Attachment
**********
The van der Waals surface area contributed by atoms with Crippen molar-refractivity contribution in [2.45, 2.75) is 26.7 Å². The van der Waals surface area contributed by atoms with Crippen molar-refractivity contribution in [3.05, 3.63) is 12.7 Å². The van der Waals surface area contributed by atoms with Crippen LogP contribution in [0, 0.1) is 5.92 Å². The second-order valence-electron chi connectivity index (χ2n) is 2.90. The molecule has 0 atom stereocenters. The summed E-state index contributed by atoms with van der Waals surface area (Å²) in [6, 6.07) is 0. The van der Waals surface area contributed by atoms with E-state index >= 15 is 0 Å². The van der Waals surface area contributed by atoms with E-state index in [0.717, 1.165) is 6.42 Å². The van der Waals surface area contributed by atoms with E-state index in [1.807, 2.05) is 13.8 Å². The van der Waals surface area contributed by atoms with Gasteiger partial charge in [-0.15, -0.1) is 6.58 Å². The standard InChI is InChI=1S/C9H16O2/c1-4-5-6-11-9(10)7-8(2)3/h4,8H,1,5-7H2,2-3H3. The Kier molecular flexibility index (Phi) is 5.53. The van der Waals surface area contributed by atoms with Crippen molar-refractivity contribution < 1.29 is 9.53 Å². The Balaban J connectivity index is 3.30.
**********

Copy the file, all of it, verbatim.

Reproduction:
The van der Waals surface area contributed by atoms with Crippen molar-refractivity contribution in [2.45, 2.75) is 26.7 Å². The van der Waals surface area contributed by atoms with Crippen molar-refractivity contribution in [3.05, 3.63) is 12.7 Å². The van der Waals surface area contributed by atoms with Crippen LogP contribution in [0, 0.1) is 5.92 Å². The second-order valence-electron chi connectivity index (χ2n) is 2.90. The molecule has 0 atom stereocenters. The summed E-state index contributed by atoms with van der Waals surface area (Å²) in [6, 6.07) is 0. The van der Waals surface area contributed by atoms with E-state index >= 15 is 0 Å². The van der Waals surface area contributed by atoms with E-state index in [0.717, 1.165) is 6.42 Å². The van der Waals surface area contributed by atoms with E-state index in [1.807, 2.05) is 13.8 Å². The van der Waals surface area contributed by atoms with Gasteiger partial charge in [-0.15, -0.1) is 6.58 Å². The standard InChI is InChI=1S/C9H16O2/c1-4-5-6-11-9(10)7-8(2)3/h4,8H,1,5-7H2,2-3H3. The Kier molecular flexibility index (Phi) is 5.53. The van der Waals surface area contributed by atoms with Crippen molar-refractivity contribution < 1.29 is 9.53 Å². The Balaban J connectivity index is 3.30.